% annual growth rate:
Sources: M3 from World Bank database and nominal GDP from IMF database, as at March 2022.
The medium-term relationship between money and nominal GDP growth in Ukraine, 1993-2020
Five-year moving averages of annual % changes, with 1995 being the start of the first five-year period
Comment on monetary trends in Ukraine
In 1991, Ukraine declared independence from the collapsing Soviet Union and introduced a series of coupons called Karbovanets which replaced the Ruble at par. The Kyiv branch of the former Soviet central bank became the new Ukrainian central bank and was renamed the National Bank of Ukraine (Національний банк України). Like Russia, Ukraine suffered from hyperinflation in this period and in 1996, Karbovanets were replaced by the Hyryvnia, which has been the country's currency ever since, apart from in the Crimea where the Russians replaced it with the Ruble after annexing the peninsula in 2014.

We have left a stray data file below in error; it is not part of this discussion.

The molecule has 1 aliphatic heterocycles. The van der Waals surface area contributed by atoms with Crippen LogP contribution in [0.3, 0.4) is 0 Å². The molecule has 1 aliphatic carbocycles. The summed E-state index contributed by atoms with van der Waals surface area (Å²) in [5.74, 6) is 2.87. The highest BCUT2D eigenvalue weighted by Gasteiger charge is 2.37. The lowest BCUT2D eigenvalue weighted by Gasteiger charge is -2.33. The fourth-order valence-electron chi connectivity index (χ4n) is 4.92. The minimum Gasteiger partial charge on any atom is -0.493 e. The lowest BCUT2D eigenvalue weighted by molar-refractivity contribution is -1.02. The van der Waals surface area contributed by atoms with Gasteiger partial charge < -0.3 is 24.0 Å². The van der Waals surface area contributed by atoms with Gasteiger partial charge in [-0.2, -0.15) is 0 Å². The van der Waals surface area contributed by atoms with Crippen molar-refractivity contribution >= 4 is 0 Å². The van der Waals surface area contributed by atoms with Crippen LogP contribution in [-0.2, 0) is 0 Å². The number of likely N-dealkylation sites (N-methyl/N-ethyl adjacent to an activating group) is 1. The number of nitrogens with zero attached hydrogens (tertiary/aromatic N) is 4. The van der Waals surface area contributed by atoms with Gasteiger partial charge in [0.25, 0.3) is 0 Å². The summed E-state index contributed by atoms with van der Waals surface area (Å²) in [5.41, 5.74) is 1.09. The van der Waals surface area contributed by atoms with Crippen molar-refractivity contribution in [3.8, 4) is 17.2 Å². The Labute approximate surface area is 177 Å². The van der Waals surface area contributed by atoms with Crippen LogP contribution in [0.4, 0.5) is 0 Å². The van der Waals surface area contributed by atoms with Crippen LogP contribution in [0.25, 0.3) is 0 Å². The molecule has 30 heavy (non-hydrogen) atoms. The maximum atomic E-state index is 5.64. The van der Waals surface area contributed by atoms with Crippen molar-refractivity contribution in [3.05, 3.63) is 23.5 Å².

After the hyperinflation episode, the Central Bank pledged to stabilise the new currency in relation to the US Dollar with which it was pegged until 2014, but the country has suffered a number of inflationary spikes, notably in 2000, 2008 and especially 2015, where inflation peaked at over 60% following the decision to float the currency and abandon the dollar peg. In between the first two of these spikes, the country enjoyed steady growth and the economy began to diversify after being largely dominated by agricultural exports. The 2014 revolution resulted in an economic decline due to a drastic reduction of trade with Russia.
The Ukrainian central bank has a mandate to achieve price stability via inflation targeting. The current inflation target is 5%, although since the 2015 inflationary episode, inflation has been much higher than this except for the early months of 2020 when emergency restrictions were introduced in response to the coronavirus pandemic and consumer activity fell sharply in consequence.